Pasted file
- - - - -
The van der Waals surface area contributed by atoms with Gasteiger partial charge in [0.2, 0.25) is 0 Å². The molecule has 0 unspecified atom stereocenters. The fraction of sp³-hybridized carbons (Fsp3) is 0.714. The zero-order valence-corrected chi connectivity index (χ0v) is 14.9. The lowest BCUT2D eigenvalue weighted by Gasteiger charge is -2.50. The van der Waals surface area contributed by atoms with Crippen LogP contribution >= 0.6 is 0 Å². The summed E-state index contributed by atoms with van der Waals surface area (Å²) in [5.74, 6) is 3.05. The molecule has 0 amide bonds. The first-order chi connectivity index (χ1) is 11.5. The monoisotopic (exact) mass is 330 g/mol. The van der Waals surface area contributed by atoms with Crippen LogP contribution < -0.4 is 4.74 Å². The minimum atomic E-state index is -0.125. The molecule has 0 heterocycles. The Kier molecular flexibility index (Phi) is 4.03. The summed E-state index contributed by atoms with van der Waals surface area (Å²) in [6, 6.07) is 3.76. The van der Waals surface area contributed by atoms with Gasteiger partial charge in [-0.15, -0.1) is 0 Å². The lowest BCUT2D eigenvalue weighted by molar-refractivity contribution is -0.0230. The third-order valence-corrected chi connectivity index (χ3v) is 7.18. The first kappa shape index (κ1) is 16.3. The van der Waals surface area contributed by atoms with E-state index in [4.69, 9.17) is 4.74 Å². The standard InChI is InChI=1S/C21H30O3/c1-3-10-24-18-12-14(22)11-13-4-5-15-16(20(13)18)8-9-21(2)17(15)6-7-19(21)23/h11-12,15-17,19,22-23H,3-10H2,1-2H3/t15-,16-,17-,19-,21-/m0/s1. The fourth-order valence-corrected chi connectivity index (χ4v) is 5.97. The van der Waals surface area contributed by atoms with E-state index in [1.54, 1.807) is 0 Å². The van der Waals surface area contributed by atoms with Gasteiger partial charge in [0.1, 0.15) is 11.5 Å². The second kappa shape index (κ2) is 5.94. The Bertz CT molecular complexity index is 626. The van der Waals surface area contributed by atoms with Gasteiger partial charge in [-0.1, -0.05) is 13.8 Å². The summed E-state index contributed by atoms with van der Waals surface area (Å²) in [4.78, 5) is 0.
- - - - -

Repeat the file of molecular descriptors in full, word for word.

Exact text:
The van der Waals surface area contributed by atoms with Gasteiger partial charge in [0.2, 0.25) is 0 Å². The molecule has 0 unspecified atom stereocenters. The fraction of sp³-hybridized carbons (Fsp3) is 0.714. The zero-order valence-corrected chi connectivity index (χ0v) is 14.9. The lowest BCUT2D eigenvalue weighted by Gasteiger charge is -2.50. The van der Waals surface area contributed by atoms with Crippen LogP contribution >= 0.6 is 0 Å². The summed E-state index contributed by atoms with van der Waals surface area (Å²) in [5.74, 6) is 3.05. The molecule has 0 amide bonds. The first-order chi connectivity index (χ1) is 11.5. The monoisotopic (exact) mass is 330 g/mol. The van der Waals surface area contributed by atoms with Crippen LogP contribution < -0.4 is 4.74 Å². The minimum atomic E-state index is -0.125. The molecule has 0 heterocycles. The Kier molecular flexibility index (Phi) is 4.03. The summed E-state index contributed by atoms with van der Waals surface area (Å²) in [6, 6.07) is 3.76. The van der Waals surface area contributed by atoms with Gasteiger partial charge in [-0.15, -0.1) is 0 Å². The lowest BCUT2D eigenvalue weighted by molar-refractivity contribution is -0.0230. The third-order valence-corrected chi connectivity index (χ3v) is 7.18. The first kappa shape index (κ1) is 16.3. The van der Waals surface area contributed by atoms with E-state index in [4.69, 9.17) is 4.74 Å². The standard InChI is InChI=1S/C21H30O3/c1-3-10-24-18-12-14(22)11-13-4-5-15-16(20(13)18)8-9-21(2)17(15)6-7-19(21)23/h11-12,15-17,19,22-23H,3-10H2,1-2H3/t15-,16-,17-,19-,21-/m0/s1. The fourth-order valence-corrected chi connectivity index (χ4v) is 5.97. The van der Waals surface area contributed by atoms with E-state index in [1.54, 1.807) is 0 Å². The van der Waals surface area contributed by atoms with Gasteiger partial charge in [0.1, 0.15) is 11.5 Å². The second kappa shape index (κ2) is 5.94. The Bertz CT molecular complexity index is 626. The van der Waals surface area contributed by atoms with Gasteiger partial charge in [-0.1, -0.05) is 13.8 Å². The summed E-state index contributed by atoms with van der Waals surface area (Å²) in [4.78, 5) is 0.